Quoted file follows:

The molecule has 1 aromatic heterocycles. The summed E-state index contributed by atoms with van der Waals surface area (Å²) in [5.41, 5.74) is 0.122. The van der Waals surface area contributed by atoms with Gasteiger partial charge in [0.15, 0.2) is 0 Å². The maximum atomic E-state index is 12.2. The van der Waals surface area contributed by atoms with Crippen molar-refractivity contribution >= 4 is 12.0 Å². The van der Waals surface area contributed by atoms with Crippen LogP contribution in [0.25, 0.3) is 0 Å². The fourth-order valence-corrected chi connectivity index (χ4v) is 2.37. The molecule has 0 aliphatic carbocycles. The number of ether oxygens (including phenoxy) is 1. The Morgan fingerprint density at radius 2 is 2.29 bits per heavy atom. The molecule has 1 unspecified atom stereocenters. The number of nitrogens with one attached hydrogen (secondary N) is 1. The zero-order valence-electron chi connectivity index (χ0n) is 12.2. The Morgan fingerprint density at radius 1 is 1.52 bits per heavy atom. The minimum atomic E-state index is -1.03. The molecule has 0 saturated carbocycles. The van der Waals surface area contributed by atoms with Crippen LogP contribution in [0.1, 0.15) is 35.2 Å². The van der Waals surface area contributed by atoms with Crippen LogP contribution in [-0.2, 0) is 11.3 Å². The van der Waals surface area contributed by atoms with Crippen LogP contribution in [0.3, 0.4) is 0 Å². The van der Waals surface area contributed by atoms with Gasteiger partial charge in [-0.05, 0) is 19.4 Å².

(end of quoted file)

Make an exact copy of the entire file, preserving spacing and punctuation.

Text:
The molecule has 1 aromatic heterocycles. The summed E-state index contributed by atoms with van der Waals surface area (Å²) in [5.41, 5.74) is 0.122. The van der Waals surface area contributed by atoms with Gasteiger partial charge in [0.15, 0.2) is 0 Å². The maximum atomic E-state index is 12.2. The van der Waals surface area contributed by atoms with Crippen molar-refractivity contribution >= 4 is 12.0 Å². The van der Waals surface area contributed by atoms with Crippen LogP contribution in [0.25, 0.3) is 0 Å². The fourth-order valence-corrected chi connectivity index (χ4v) is 2.37. The molecule has 0 aliphatic carbocycles. The number of ether oxygens (including phenoxy) is 1. The Morgan fingerprint density at radius 2 is 2.29 bits per heavy atom. The molecule has 1 unspecified atom stereocenters. The number of nitrogens with one attached hydrogen (secondary N) is 1. The zero-order valence-electron chi connectivity index (χ0n) is 12.2. The Morgan fingerprint density at radius 1 is 1.52 bits per heavy atom. The minimum atomic E-state index is -1.03. The molecule has 0 saturated carbocycles. The van der Waals surface area contributed by atoms with Crippen LogP contribution in [0.1, 0.15) is 35.2 Å². The van der Waals surface area contributed by atoms with Crippen LogP contribution in [-0.2, 0) is 11.3 Å². The van der Waals surface area contributed by atoms with Crippen LogP contribution in [0.3, 0.4) is 0 Å². The van der Waals surface area contributed by atoms with Gasteiger partial charge in [-0.05, 0) is 19.4 Å².